Tuesday, September 14, 2010

Seeing is Believing

The old expression “I’ll believe it when I see it” is one that Koro Apirana trusted very little of in Witi Ihimaera’s The Whale Rider. I say this because while reading the first half of the novel, I thought it was prominent that Koro clearly ran away in a literal and figurative sense from the signs exhibited by his great-granddaughter Kahu. Instead of engulfing her in his own denial, he could have embraced her, modernizing himself like the rest of his people already started to. Instead, Koro Apirana did not realize his faulty thought-process until after Kahu’s storm passed and it seemed all but too late.

The second half of the book started with our narrator, Uncle Rawiri returning home from his trip. He came home to quickly realize Koro still distancing himself from Kahu in his quest to find the next leader, even though it has been quite some time in the process. Koro’s stubbornness and denial became evident to me after his group of boys failed to retrieve the stone from the ocean. “Koro Apirana’s face sagged, “Okay, boys, you’ve done well. Let’s get you all home.” When he got back home, Koro Apirana shut himself in the bedroom. Slowly, he began to weep” (88). This proved to me that Koro started to become vulnerable to his situation. There was no more time to fight what was meant to happen. His traditional views needed to take a backseat for the betterment of his tribe.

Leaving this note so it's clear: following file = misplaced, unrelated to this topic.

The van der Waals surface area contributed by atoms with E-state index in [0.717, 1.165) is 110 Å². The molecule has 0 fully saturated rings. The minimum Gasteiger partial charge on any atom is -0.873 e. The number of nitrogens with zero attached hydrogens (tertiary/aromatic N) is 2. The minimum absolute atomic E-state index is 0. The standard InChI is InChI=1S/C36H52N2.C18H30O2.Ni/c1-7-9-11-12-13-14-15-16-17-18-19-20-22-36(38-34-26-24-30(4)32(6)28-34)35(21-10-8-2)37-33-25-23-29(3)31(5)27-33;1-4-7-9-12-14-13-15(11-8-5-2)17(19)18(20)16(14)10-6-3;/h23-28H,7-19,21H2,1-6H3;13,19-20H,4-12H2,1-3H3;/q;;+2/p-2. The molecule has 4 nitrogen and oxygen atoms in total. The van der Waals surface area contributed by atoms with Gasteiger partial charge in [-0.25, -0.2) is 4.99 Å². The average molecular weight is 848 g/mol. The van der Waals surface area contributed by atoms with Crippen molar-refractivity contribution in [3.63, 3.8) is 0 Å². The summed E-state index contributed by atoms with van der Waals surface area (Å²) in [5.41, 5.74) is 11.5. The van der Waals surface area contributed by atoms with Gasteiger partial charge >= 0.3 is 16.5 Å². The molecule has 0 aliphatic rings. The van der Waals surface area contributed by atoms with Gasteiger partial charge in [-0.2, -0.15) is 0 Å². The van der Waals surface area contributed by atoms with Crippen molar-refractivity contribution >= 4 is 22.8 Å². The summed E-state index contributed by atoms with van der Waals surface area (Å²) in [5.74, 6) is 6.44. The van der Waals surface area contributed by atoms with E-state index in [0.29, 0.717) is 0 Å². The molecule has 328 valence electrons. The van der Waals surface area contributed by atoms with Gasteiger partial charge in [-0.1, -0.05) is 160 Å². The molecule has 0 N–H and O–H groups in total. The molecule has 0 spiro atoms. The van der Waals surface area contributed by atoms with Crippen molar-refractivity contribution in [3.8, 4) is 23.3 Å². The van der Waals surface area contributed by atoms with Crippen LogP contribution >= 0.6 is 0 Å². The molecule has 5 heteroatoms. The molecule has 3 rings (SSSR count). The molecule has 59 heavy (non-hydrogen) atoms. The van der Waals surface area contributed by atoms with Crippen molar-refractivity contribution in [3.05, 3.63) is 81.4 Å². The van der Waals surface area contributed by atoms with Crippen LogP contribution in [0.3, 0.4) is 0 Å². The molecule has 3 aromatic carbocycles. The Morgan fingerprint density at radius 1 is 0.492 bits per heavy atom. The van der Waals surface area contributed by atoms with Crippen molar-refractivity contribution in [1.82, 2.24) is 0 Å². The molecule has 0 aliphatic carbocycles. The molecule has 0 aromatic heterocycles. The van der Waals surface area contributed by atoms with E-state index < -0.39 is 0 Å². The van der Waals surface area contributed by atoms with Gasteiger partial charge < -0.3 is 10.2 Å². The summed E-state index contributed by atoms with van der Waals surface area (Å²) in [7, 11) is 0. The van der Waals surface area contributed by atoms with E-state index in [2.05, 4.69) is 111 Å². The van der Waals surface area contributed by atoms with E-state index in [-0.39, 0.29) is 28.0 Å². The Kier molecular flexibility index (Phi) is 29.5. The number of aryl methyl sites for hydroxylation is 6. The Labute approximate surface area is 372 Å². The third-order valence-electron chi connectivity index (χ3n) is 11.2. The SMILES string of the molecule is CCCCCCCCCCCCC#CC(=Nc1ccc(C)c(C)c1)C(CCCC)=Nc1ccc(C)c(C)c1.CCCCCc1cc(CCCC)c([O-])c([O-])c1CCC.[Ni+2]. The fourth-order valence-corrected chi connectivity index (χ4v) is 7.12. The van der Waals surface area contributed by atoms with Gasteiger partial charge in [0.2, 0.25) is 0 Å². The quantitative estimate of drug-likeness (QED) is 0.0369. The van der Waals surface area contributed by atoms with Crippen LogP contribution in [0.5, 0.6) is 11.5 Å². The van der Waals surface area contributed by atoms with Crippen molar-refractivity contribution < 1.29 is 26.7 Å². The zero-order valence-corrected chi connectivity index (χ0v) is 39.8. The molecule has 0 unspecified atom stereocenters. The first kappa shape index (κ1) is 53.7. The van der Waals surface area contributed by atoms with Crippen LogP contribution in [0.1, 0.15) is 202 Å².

If the earlier signs from Kahu were not enough, Koro would have to have a serious problem if he avoided the events played out in the last few chapters of the novel. Kahu risked the safety of her life in order to fulfill her great-grandfather’s wishes and was dragged beyond the ocean’s depths on a symbolic tattooed whale. She had to experience near death for Koro to finally comfort her with the love and acceptance she so dearly yearned for throughout the reading. “Nanny Flowers was pointing out to sea. Her face was filled with emotion as she cried out to Kahu. The old man understood. He raised his arms as if to claw down the sky upon him” (133). Koro finally arrived to the sense that what he was so desperately seeking was so easy to find, and that only his stubbornness caused the drama he endured.

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